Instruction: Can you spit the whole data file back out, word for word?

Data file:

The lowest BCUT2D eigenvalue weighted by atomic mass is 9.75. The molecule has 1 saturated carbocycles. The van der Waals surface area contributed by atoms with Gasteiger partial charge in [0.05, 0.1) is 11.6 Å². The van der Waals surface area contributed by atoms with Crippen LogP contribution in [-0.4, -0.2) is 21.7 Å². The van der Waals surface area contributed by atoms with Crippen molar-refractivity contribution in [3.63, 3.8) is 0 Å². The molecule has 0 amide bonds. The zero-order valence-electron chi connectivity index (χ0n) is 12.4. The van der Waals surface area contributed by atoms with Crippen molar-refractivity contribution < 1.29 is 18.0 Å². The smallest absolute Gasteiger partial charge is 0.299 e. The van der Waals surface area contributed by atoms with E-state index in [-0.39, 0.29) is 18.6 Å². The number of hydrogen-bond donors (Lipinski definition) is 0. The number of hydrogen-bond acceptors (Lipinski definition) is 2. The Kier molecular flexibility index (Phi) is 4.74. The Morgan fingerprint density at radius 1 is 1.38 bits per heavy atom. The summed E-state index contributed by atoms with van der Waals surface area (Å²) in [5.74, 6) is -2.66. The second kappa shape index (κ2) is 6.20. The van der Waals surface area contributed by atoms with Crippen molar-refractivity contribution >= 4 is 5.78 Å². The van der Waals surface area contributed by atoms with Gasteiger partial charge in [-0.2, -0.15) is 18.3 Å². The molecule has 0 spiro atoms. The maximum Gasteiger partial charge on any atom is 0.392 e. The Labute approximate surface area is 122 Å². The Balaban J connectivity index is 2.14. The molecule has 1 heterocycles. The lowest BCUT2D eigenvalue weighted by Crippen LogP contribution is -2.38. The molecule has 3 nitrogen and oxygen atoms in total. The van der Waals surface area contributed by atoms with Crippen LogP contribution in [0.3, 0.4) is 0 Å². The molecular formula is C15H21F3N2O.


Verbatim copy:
The lowest BCUT2D eigenvalue weighted by atomic mass is 9.75. The molecule has 1 saturated carbocycles. The van der Waals surface area contributed by atoms with Gasteiger partial charge in [0.05, 0.1) is 11.6 Å². The van der Waals surface area contributed by atoms with Crippen LogP contribution in [-0.4, -0.2) is 21.7 Å². The van der Waals surface area contributed by atoms with Crippen molar-refractivity contribution in [3.63, 3.8) is 0 Å². The molecule has 0 amide bonds. The zero-order valence-electron chi connectivity index (χ0n) is 12.4. The van der Waals surface area contributed by atoms with Crippen molar-refractivity contribution < 1.29 is 18.0 Å². The smallest absolute Gasteiger partial charge is 0.299 e. The van der Waals surface area contributed by atoms with E-state index in [-0.39, 0.29) is 18.6 Å². The number of hydrogen-bond donors (Lipinski definition) is 0. The number of hydrogen-bond acceptors (Lipinski definition) is 2. The Kier molecular flexibility index (Phi) is 4.74. The Morgan fingerprint density at radius 1 is 1.38 bits per heavy atom. The summed E-state index contributed by atoms with van der Waals surface area (Å²) in [5.74, 6) is -2.66. The second kappa shape index (κ2) is 6.20. The van der Waals surface area contributed by atoms with Crippen molar-refractivity contribution >= 4 is 5.78 Å². The van der Waals surface area contributed by atoms with Gasteiger partial charge in [-0.2, -0.15) is 18.3 Å². The molecule has 0 spiro atoms. The maximum Gasteiger partial charge on any atom is 0.392 e. The Labute approximate surface area is 122 Å². The Balaban J connectivity index is 2.14. The molecule has 1 heterocycles. The lowest BCUT2D eigenvalue weighted by Crippen LogP contribution is -2.38. The molecule has 3 nitrogen and oxygen atoms in total. The van der Waals surface area contributed by atoms with Crippen LogP contribution in [0.3, 0.4) is 0 Å². The molecular formula is C15H21F3N2O.